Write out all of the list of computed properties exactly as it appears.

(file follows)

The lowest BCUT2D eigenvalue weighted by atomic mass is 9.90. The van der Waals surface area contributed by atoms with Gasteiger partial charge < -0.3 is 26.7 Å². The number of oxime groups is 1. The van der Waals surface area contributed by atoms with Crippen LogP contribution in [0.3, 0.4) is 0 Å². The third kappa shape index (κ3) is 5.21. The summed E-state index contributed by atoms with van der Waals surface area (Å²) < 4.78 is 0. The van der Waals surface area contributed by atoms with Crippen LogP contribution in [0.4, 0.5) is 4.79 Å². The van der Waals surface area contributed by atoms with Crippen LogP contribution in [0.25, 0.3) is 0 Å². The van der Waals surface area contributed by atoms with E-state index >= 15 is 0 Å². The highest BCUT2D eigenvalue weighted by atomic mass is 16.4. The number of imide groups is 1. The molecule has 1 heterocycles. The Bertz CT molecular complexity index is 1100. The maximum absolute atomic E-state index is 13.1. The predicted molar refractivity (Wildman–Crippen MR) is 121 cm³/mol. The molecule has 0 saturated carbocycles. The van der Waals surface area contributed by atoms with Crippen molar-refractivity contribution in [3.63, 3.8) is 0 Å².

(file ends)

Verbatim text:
The lowest BCUT2D eigenvalue weighted by atomic mass is 9.90. The van der Waals surface area contributed by atoms with Gasteiger partial charge < -0.3 is 26.7 Å². The number of oxime groups is 1. The van der Waals surface area contributed by atoms with Crippen LogP contribution in [0.3, 0.4) is 0 Å². The third kappa shape index (κ3) is 5.21. The summed E-state index contributed by atoms with van der Waals surface area (Å²) < 4.78 is 0. The van der Waals surface area contributed by atoms with Crippen LogP contribution in [0.4, 0.5) is 4.79 Å². The van der Waals surface area contributed by atoms with Crippen LogP contribution in [0.25, 0.3) is 0 Å². The van der Waals surface area contributed by atoms with E-state index >= 15 is 0 Å². The highest BCUT2D eigenvalue weighted by atomic mass is 16.4. The number of imide groups is 1. The molecule has 1 heterocycles. The Bertz CT molecular complexity index is 1100. The maximum absolute atomic E-state index is 13.1. The predicted molar refractivity (Wildman–Crippen MR) is 121 cm³/mol. The molecule has 0 saturated carbocycles. The van der Waals surface area contributed by atoms with Crippen molar-refractivity contribution in [3.63, 3.8) is 0 Å².